Ericsson CEO: 'We are investing heavily' in China

Ericsson booth
China will most likely be the first with a standalone 5G network, said Ericsson CEO Börje Ekholm. (FierceWireless)

Ericsson CEO Börje Ekholm wasn’t interested in speculating about what will happen in the market if Huawei is further shunned by telecom service providers, but he’s intent on making sure Ericsson is a player in China’s 5G deployment.

“China will be one of the first markets in the world to deploy 5G,” he said during Friday’s conference call to discuss fourth-quarter earnings. “It's going to be the first to do it on scale and it will most likely be the first with a standalone 5G network.

“We are investing heavily to make sure that we are a technology participant in that evolution of their network,” he said. “It's an important market for us and we continue to be there. We do the field trials needed. We do all the testing needed and our ambition is to continue to do that.”

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Earlier in the call, he was asked about the costs it might entail if an operator were to replace Huawei or ZTE for security reasons, and he declined to respond, saying it’s a very speculative question and it has to play out in the markets.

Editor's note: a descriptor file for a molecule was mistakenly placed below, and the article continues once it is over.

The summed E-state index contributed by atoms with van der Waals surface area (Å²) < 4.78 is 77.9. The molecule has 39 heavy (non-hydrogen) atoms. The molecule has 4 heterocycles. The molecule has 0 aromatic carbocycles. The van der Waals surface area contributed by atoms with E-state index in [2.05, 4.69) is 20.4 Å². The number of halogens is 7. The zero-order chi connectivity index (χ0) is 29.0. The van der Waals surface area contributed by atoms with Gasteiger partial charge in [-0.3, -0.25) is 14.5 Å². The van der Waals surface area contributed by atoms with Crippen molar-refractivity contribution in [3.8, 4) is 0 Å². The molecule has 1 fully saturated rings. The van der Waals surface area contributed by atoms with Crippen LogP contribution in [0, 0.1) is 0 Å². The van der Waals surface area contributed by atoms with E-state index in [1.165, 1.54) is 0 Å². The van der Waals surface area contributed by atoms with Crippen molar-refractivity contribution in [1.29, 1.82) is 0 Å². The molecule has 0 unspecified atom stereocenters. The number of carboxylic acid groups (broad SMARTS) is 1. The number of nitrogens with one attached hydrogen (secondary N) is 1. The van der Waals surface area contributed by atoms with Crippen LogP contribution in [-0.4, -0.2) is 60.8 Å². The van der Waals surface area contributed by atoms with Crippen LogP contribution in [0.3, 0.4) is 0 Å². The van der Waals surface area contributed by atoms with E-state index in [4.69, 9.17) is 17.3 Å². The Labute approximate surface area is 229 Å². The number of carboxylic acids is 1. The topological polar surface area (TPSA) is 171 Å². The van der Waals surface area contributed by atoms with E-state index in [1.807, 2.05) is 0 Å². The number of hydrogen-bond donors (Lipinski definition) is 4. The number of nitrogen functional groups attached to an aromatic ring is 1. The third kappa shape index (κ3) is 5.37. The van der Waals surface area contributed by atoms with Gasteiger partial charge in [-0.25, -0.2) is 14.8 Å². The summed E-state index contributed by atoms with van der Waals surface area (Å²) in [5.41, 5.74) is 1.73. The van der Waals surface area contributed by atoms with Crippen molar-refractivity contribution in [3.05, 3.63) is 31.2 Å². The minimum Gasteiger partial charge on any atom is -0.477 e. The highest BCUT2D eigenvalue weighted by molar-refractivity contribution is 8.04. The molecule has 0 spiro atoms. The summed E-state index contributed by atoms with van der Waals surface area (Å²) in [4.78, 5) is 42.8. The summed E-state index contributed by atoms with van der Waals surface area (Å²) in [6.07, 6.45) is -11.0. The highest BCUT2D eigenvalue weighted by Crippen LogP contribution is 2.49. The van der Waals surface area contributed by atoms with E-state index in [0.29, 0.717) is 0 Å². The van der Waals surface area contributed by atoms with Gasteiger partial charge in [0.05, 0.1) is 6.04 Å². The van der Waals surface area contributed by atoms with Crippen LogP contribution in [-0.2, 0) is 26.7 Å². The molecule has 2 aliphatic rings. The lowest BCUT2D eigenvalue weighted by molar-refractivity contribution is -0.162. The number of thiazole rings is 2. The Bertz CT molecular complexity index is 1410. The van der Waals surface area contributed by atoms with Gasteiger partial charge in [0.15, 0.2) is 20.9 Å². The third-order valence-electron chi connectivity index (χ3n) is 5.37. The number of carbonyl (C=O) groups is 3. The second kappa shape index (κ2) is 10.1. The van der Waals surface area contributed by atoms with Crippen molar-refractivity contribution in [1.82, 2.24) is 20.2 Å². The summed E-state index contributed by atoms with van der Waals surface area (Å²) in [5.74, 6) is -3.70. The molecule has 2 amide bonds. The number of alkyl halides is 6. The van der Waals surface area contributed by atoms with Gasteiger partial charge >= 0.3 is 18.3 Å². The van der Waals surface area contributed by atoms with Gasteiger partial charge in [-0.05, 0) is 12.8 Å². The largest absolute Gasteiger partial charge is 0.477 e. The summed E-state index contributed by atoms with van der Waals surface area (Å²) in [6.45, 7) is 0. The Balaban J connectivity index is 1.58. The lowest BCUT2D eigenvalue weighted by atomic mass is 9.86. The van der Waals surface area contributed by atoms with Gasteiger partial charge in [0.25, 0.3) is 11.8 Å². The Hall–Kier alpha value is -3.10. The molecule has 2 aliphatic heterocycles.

“I can't really say what is going to happen. What I do think though is that we need to work with our customers to help them solve their problem and that's really the communication problem at the end,” he said. “That's what we are going to continue to focus on rather than trying to speculate about the future.”

RELATED: Nokia warns that Trump’s China tariffs could impede U.S. 5G rollouts

He also said it’s important to remember that Ericsson’s hardware has been 5G-enabled since 2015, so to switch over to carrying 5G traffic, it’s a software update.

“When we look at what’s defining what's 4G and what's 5G, it's increasingly blurred line,” he said. “And actually, it's not a relevant metric anymore. So customers actually buy our [solutions] and the reason we win contracts is that they modernize the network and prepare for 5G, but they also need the 4G capacity they get with the modernized network. So it's hard now to say what they’re actually doing in that sense. They're doing both, right? And so for us, that's why we look more as in a way 5G-ready shipments as a more relevant metric and then pretty much all our ERS volume is—since 2015—5G ready.”

RELATED: Ericsson reports better-than-expected earnings on 5G

Last week, Ericsson reported that its losses had narrowed during Q4 as it experienced its first full year of organic sales growth since 2013. Ekholm said that as the industry moves toward 5G and internet of things, Ericsson will take the next step, “focusing on profitable growth in a selective and disciplined way.”

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